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What is the relationship between Freud and literature according to Trilling?

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meni | Student, Undergraduate | eNotes Newbie

Posted September 13, 2010 at 8:07 PM via web

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What is the relationship between Freud and literature according to Trilling?

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lit24 | College Teacher | Valedictorian

Posted September 13, 2010 at 10:42 PM (Answer #1)

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In 1940 Lionel Trilling in his "Freud and Literature" remarked that "of all mental systems the Freudian psychology is the one which makes poetry indigenous to the very constitution of the mind." This quote clearly proves that Trilling had a very high regard for Freud. Trilling believed that Freud's pioneering method of psychoanalysis combines the preciseness of the scientific method with the imaginative insights of the romantic notion of the mystery that is the human mind to understand and appreciate literary works. Trilling asserted that Freud revealed through psychoanalysis that a creative writer  was not a neurotic but a disciplined literary artist who was capable of creating memorable fantasies.

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damaru | College Teacher | Honors

Posted February 13, 2013 at 7:51 AM (Answer #2)

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The Psychoanalytical theory of Freud has had a great effect upon literature. Yet the relationship is reciprocal, and the effect of Freud upon literature has been no greater than the effect of literature upon Freud. When on the occasion of the celebration of his seventieth birthday, Freud was greeted as the ‘discoverer of the unconscious’, he corrected the speaker and disclaimed the title. ‘The poets and philosophers before me discovered the unconscious’, he said. ‘What I discovered was the scientific method by which the unconscious can be studied.’

There are some philosophers before Freud who clearly anticipate many of Freud’s ideas. These are Schopenhauer and Nietzsche. In fact, the particular literary influence on Freud is not the question here. The question here is to get the Spirit of the time [Zeitgeist]. And the time is the Romanticist literature of earlier 19th century. The literature of this period is full of Psychological insights and passionately devoted to a research into the self.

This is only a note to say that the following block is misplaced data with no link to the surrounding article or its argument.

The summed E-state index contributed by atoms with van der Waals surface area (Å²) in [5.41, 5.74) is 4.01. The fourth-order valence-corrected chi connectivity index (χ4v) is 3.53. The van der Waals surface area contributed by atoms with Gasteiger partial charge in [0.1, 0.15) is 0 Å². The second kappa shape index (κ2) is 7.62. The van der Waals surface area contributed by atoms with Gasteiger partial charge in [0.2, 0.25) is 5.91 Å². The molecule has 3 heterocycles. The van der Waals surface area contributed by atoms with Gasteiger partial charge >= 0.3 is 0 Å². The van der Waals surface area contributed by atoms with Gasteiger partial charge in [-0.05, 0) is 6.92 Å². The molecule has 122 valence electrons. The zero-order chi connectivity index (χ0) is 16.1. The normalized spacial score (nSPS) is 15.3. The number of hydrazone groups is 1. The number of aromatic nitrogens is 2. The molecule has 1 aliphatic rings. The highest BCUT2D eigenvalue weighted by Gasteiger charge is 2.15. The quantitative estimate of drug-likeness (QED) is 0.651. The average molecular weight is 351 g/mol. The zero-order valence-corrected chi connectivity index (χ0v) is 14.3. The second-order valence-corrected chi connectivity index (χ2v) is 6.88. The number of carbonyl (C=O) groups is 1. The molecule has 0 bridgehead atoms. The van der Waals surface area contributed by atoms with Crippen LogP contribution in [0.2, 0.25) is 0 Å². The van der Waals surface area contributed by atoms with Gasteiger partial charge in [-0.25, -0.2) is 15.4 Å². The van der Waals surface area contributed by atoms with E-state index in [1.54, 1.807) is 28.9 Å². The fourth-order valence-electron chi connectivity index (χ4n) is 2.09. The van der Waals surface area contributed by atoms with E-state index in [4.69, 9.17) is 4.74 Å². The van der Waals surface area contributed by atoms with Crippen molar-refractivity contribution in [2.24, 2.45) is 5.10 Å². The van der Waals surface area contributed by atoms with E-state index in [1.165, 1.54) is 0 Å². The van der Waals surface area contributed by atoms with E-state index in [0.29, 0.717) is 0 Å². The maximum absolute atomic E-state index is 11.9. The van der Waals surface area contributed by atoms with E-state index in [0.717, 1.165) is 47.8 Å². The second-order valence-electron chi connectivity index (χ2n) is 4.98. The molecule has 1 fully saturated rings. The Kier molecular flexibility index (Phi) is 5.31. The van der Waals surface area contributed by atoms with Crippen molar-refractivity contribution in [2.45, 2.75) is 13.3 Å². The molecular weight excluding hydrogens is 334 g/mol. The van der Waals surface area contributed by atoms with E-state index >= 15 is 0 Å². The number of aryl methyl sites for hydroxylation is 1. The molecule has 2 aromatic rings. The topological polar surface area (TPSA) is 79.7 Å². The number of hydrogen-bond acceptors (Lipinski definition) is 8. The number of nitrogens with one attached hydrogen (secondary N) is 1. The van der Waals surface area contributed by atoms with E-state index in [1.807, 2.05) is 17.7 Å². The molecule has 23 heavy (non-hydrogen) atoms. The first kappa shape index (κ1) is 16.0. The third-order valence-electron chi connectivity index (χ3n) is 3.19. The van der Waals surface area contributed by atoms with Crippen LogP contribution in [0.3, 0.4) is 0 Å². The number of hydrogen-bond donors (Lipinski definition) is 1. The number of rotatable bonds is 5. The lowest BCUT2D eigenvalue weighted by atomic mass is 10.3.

While showing the connection between Freud and this Romanticist tradition, it is difficult to decide where to begin with. But it might be apt to start, as far back as 1762, with Diderot’s Rameau’s Nephew. Many literary critics and philosophers praised this brilliant little work for its peculiar importance. Goethe, Marx, Hegel, Shaw, and Freud himself read it with great pleasure and full agreement.

There are two characters in Rameau’s Nephew ― Diderot himself and a nephew of the famous composer Rameau. The junior Rameau is a despised, outcast, shameless fellow who breaks down all the normal social values. He is a protagonist of the piece. As for Diderot, he is reasonable, decent, and dull. He is the deuteragonist of the piece. However, it is quite clear that author doesn’t dislike his Rameau and does not mean us to dislike him. Rameau is presented as lustful and greedy, arrogant and wrong, like a child. And Diderot seems to be giving the fellow a kind of superiority over himself. Rameau represents the elements which lie beneath the reasonable decorum of social life. These elements are dangerous but wholly necessary. Here Rameau represents Freud’s id and Diderot Freud’s ego.

Nevertheless it is of course true that Freud’s influence on literature has been very great. If we look for a writer who shows the maximum Freudian influence, Proust would come to mind as readily as anyone else. The very title of his novel in French suggests an enterprise of psychoanalysis – the investigation of sleep, of sexual deviation, the ways of free association. The other writer who was influenced by Freud is T.S. Eliot who in his The Waste Land presents the psychoanalytic interpretation of a dream. The names of the creative writers who have been more or less Freudian in tone or assumption would of course be large in number. Only a relatively small number, however, have made serious use of Freudian ideas. Kafka has explored the Freudian conception of guilt and punishment, of the dreams, and of the fear of the father. Thomas Mann has been influenced by Freudian anthropology finding a special charm in the theories of myths and magical practices. James Joyce has his interest in the numerous states of receding consciousness.

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